THE people, places and stories portrayed in Wimborne Community Theatre's (WCT) productions over 20 years are to be recorded and made available online thanks to a grant of £10,700 from the Heritage Lottery Fund (HLF).
The Archiving Wimborne Community Theatre project will enable local volunteers working with Dorset History Centre to create an accessible online interactive archive capturing voices, photographs and visual images from WCT's site-specific community theatre productions in Dorset between 1991 and 2011. The website will be promoted to schools, relevant cultural organisations and individuals, locally and nationally.
Students from local schools will work with a digital artist to bring to life extracts from some of the stories told in past productions: for example, the story of Viola Bankes (born Kingston Lacy in 1900) and her nursery maid, Alice Maud Baker, and the journey they took one day in 1905 when King Edward VII visited the Bankes family at Kingston Lacy; or the story of the Iron Age Veneti tribe from Armorica (present day Brittany) meeting the indigenous Celts, the Durotriges, in the landscape around Kingston Lacy in about 45 AD.
As part of the project, local people will be invited to attend a public talk by Dorset History Centre, at Priest's House Museum, Wimborne, to find out more about the archiving of local history, and in particular the development of WCT's new project.
Commenting on the award, Gill Horitz, on behalf of WCT said: "We are thrilled to have received the support of the Heritage Lottery Fund. The grant will enable us, with the help of Dorset History Centre, to ensure the intangible heritage of this community theatre group will be preserved for future generations. An online community archive will be available, representing WCT's 18 theatre projects developed since 1991. Over 1,000 people have been involved, performing to audiences of several thousand people."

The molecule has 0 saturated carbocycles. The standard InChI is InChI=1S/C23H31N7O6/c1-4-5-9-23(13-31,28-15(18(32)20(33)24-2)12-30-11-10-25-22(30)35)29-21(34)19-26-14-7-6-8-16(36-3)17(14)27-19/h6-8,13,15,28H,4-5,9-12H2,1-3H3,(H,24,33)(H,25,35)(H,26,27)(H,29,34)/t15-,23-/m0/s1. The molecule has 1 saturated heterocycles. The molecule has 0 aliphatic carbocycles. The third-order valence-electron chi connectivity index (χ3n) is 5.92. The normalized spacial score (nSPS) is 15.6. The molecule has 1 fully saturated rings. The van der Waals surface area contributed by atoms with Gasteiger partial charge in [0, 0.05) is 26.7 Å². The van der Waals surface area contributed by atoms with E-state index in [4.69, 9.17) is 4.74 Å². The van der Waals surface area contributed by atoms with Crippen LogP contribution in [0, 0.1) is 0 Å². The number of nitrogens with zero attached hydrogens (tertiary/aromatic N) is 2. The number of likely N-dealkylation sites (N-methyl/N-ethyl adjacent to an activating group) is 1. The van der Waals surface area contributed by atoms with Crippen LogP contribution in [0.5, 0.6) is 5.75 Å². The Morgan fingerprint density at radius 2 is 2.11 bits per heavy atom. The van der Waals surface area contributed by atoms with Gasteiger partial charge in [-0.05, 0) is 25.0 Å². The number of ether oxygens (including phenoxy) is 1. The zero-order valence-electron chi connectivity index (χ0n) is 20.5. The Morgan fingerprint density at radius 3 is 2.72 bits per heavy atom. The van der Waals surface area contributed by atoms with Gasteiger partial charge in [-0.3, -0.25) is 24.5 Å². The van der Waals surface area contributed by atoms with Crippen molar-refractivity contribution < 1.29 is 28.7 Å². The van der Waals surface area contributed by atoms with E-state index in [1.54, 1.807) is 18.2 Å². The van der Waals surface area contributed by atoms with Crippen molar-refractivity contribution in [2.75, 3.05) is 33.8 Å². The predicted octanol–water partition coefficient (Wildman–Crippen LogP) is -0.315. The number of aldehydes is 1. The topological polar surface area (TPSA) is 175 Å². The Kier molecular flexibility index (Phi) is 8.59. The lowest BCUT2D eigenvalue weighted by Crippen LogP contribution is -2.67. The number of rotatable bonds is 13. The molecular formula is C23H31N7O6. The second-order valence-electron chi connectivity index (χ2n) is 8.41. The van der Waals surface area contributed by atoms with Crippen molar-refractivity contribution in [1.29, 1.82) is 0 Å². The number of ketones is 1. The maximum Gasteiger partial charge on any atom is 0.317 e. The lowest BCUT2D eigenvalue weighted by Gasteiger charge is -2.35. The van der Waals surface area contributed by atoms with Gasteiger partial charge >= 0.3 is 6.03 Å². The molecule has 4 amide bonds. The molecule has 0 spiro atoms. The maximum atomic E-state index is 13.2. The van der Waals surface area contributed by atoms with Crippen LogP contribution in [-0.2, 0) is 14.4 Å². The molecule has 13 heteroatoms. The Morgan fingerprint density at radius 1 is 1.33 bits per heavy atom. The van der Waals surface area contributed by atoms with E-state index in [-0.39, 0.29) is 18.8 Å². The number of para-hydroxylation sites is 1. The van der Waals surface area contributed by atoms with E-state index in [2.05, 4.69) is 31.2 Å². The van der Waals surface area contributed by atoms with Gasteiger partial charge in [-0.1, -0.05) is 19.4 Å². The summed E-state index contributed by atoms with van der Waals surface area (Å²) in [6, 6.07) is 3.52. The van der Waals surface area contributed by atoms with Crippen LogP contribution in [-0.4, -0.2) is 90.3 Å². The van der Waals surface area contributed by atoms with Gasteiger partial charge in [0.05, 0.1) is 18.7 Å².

Sam Johnston, County Archivist, said: "We are delighted to be able to collaborate with WCT following its successful application to the Heritage Lottery Fund. The importance of preserving community archival heritage and making it as widely accessible as possible has never been greater."
Richard Bellamy the acting head of Heritage Lottery Fund South West, said: "Archives are the raw materials of history; they show us how the lives of today's individuals and communities have been shaped by the events of the past and help us make sense of the present. We were therefore delighted to be able to support Wimborne Community Theatre's work to preserve and make more widely available the records of and materials from their past productions, which, in their turn, have helped the people of Dorset to learn and understand more about the county's rich history."